Chrissie H (23)
Monday January 6, 2014, 6:20 am
An interesting article thank you for sharing. Noted.

Birgit W (160)
Monday January 6, 2014, 8:00 am
Thanks for sharing Carrie.

Rhonda B (99)
Monday January 6, 2014, 9:19 am
Thank You!

Azaima A (207)
Monday January 6, 2014, 10:44 am
Read Brain Longevity by Dharma Singh Khalsa MD

Mandi T (367)
Monday January 6, 2014, 12:29 pm
Great article Carrie.

Farah Hage Ali (153)
Monday January 6, 2014, 12:48 pm
noted, thank you for sharing

Winnie A (179)
Monday January 6, 2014, 1:58 pm
Thanks for sharing this article.

Shirley H (49)
Monday January 6, 2014, 2:37 pm
That was an excellent article. TY for the post.

Kamia T (89)
Monday January 6, 2014, 4:19 pm
My mother died with dementia, and it felt strange to lose the creative person who has always been a part of my life because she was basically warehoused, rather than encouraged to do much. I wish we had found a place that cared a much as the caregivers in this article.

. (0)
Monday January 6, 2014, 5:07 pm
Wonderful article, Carrie. Thanks for sharing.

Laurie H (817)
Monday January 6, 2014, 9:39 pm
So Many Thanks for this share Carrie!! This is a great share!!! The human mind/brain is very complex and many strides have taken place, but many more answers, have yet to be discovered about dementia and Alzheimers Disease, which my dad sadly struggled through for 8 years with. Thank you so much for this posting, again!!~

reft h (66)
Monday January 6, 2014, 10:49 pm
It saddens me how little we do for our seniors. Most seniors care homes just warehouse them. Things like music therapy programs can help them so much. Absolutely agree - lets focus on what they can do, and not focus so exclusively on what they can no longer do.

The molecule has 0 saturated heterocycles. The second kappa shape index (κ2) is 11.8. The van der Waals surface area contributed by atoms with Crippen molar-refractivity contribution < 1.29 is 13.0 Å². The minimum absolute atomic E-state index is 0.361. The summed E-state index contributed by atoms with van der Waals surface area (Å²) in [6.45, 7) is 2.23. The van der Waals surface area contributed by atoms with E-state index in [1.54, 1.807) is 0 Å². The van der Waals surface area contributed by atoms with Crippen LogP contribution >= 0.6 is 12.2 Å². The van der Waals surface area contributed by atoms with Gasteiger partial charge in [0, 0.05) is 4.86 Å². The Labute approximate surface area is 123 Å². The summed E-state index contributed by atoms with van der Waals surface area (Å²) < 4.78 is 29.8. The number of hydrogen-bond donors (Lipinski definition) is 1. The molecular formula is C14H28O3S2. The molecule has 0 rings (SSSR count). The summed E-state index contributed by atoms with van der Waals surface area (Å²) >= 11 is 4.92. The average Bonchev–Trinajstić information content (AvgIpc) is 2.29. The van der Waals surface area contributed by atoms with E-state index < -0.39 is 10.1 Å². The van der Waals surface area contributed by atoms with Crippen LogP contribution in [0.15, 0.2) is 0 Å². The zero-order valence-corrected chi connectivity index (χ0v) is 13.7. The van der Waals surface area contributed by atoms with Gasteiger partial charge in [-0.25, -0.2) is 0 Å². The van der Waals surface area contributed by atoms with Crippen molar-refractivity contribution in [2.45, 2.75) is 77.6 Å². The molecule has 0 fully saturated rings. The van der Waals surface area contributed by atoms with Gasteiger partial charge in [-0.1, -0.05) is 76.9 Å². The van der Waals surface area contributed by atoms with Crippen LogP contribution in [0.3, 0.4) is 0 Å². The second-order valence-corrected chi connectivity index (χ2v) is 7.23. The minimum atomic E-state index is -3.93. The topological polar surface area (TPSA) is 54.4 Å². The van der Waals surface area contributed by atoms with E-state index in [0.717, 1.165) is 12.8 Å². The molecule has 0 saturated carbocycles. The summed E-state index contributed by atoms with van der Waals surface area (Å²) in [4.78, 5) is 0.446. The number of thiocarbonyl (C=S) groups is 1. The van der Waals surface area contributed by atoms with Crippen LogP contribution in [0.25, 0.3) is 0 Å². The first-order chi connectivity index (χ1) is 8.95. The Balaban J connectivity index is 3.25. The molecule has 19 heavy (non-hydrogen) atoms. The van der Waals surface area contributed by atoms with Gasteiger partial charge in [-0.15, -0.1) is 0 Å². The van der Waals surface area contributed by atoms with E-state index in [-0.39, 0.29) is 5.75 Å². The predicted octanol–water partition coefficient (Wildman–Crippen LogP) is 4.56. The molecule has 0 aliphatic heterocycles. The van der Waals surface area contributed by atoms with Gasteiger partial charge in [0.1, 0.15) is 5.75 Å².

Lindsay K (6)
Tuesday January 7, 2014, 4:07 am
Very interesting article, thanks for sharing.

Past Member (0)
Tuesday January 7, 2014, 6:35 am
great viewpoint, thanks

JL A (281)
Tuesday January 7, 2014, 4:21 pm
Most have more capacity than others believe or expect--and many surprise even themselves/

Anne F (17)
Tuesday January 7, 2014, 6:42 pm
wonderful work is being done with Montessori materials and methods and seniors

Tom C Sullivan (98)
Tuesday January 7, 2014, 7:54 pm
Noted, very good.

Colleen L (3)
Tuesday January 7, 2014, 11:58 pm
Good article. . Like their way of using a Positive outlook. Thanks Carrie

beatrice d (124)
Wednesday January 8, 2014, 12:45 am
great article and (touching) comments.

Dotti L (85)
Wednesday January 8, 2014, 3:35 pm
Working as a nurse, I have taken care of many patients with Dementia and Alzheimers. And in my own family, Mother and older sister. I try to be patient with my sis. She has no short term memory and very little long term memory. She is fortunate to be living in a lovely Assisted Living facility along with her husband who also has dementia.

Connie O (44)
Wednesday January 8, 2014, 7:06 pm
I have had family members and friends with Alzheimers and Dementia. Caregivers need to remember to also take care of themselves. Thanks for the article.

Past Member (0)
Friday January 10, 2014, 7:30 am
Important info here.
It can also be good tips for all is not demented to have some deeply felt rituals in our life.

Past Member (0)
Friday January 10, 2014, 4:10 pm
This is a great mother had Alzheimer's and passed away at the age of 92. She went to church every Sunday until the last week of her life. My family let her do anything that she was still capable of doing. Many people thought we should have put her in a nursing home but I am so glad we didn't. She spent the rest of her life with her family and especially her adorable great granddaughter. She had her routines that were adhered to every day. Rituals and routines are essential for everyone, not just for Alzheimer's patients.

Star S. (54)
Friday January 10, 2014, 10:40 pm
great article dear and comments much appreciated.